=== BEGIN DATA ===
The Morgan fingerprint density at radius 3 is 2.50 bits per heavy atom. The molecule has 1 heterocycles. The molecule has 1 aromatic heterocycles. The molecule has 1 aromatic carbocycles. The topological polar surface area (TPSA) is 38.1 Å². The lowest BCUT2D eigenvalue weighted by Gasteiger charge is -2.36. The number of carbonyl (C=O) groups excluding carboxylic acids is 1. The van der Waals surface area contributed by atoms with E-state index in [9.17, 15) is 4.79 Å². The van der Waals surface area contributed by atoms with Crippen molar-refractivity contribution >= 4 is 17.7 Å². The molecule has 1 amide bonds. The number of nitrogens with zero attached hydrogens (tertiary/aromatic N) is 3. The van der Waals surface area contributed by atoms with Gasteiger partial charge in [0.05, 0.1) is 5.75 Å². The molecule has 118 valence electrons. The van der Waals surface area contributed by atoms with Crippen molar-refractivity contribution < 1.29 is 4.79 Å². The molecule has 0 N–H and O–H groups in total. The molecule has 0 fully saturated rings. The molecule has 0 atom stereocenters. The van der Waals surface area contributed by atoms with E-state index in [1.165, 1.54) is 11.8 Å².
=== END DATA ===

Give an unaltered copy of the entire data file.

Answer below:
The Morgan fingerprint density at radius 3 is 2.50 bits per heavy atom. The molecule has 1 heterocycles. The molecule has 1 aromatic heterocycles. The molecule has 1 aromatic carbocycles. The topological polar surface area (TPSA) is 38.1 Å². The lowest BCUT2D eigenvalue weighted by Gasteiger charge is -2.36. The number of carbonyl (C=O) groups excluding carboxylic acids is 1. The van der Waals surface area contributed by atoms with E-state index in [9.17, 15) is 4.79 Å². The van der Waals surface area contributed by atoms with Crippen molar-refractivity contribution >= 4 is 17.7 Å². The molecule has 1 amide bonds. The number of nitrogens with zero attached hydrogens (tertiary/aromatic N) is 3. The van der Waals surface area contributed by atoms with Gasteiger partial charge in [0.05, 0.1) is 5.75 Å². The molecule has 118 valence electrons. The van der Waals surface area contributed by atoms with Crippen molar-refractivity contribution < 1.29 is 4.79 Å². The molecule has 0 N–H and O–H groups in total. The molecule has 0 fully saturated rings. The molecule has 0 atom stereocenters. The van der Waals surface area contributed by atoms with E-state index in [1.165, 1.54) is 11.8 Å².